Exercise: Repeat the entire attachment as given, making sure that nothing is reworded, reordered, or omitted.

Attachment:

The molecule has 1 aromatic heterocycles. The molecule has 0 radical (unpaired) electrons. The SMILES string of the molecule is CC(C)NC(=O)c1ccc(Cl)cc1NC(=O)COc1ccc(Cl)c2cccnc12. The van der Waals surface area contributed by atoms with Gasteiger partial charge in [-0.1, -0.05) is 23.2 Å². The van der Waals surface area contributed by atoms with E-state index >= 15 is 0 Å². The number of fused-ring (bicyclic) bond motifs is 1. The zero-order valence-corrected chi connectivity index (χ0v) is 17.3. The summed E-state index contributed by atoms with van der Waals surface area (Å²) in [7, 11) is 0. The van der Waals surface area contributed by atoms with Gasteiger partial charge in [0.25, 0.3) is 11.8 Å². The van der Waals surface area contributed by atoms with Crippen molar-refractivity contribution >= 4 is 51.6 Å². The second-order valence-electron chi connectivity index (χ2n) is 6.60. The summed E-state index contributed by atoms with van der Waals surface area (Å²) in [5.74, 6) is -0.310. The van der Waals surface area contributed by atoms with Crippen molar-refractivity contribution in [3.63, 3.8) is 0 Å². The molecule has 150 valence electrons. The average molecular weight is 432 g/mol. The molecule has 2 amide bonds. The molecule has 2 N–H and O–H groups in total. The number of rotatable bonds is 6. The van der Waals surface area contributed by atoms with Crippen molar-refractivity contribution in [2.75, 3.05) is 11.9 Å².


The molecule has 1 aromatic heterocycles. The molecule has 0 radical (unpaired) electrons. The SMILES string of the molecule is CC(C)NC(=O)c1ccc(Cl)cc1NC(=O)COc1ccc(Cl)c2cccnc12. The van der Waals surface area contributed by atoms with Gasteiger partial charge in [-0.1, -0.05) is 23.2 Å². The van der Waals surface area contributed by atoms with E-state index >= 15 is 0 Å². The number of fused-ring (bicyclic) bond motifs is 1. The zero-order valence-corrected chi connectivity index (χ0v) is 17.3. The summed E-state index contributed by atoms with van der Waals surface area (Å²) in [7, 11) is 0. The van der Waals surface area contributed by atoms with Gasteiger partial charge in [0.25, 0.3) is 11.8 Å². The van der Waals surface area contributed by atoms with Crippen molar-refractivity contribution >= 4 is 51.6 Å². The second-order valence-electron chi connectivity index (χ2n) is 6.60. The summed E-state index contributed by atoms with van der Waals surface area (Å²) in [5.74, 6) is -0.310. The van der Waals surface area contributed by atoms with Crippen molar-refractivity contribution in [3.63, 3.8) is 0 Å². The molecule has 150 valence electrons. The average molecular weight is 432 g/mol. The molecule has 2 amide bonds. The molecule has 2 N–H and O–H groups in total. The number of rotatable bonds is 6. The van der Waals surface area contributed by atoms with Crippen molar-refractivity contribution in [2.75, 3.05) is 11.9 Å².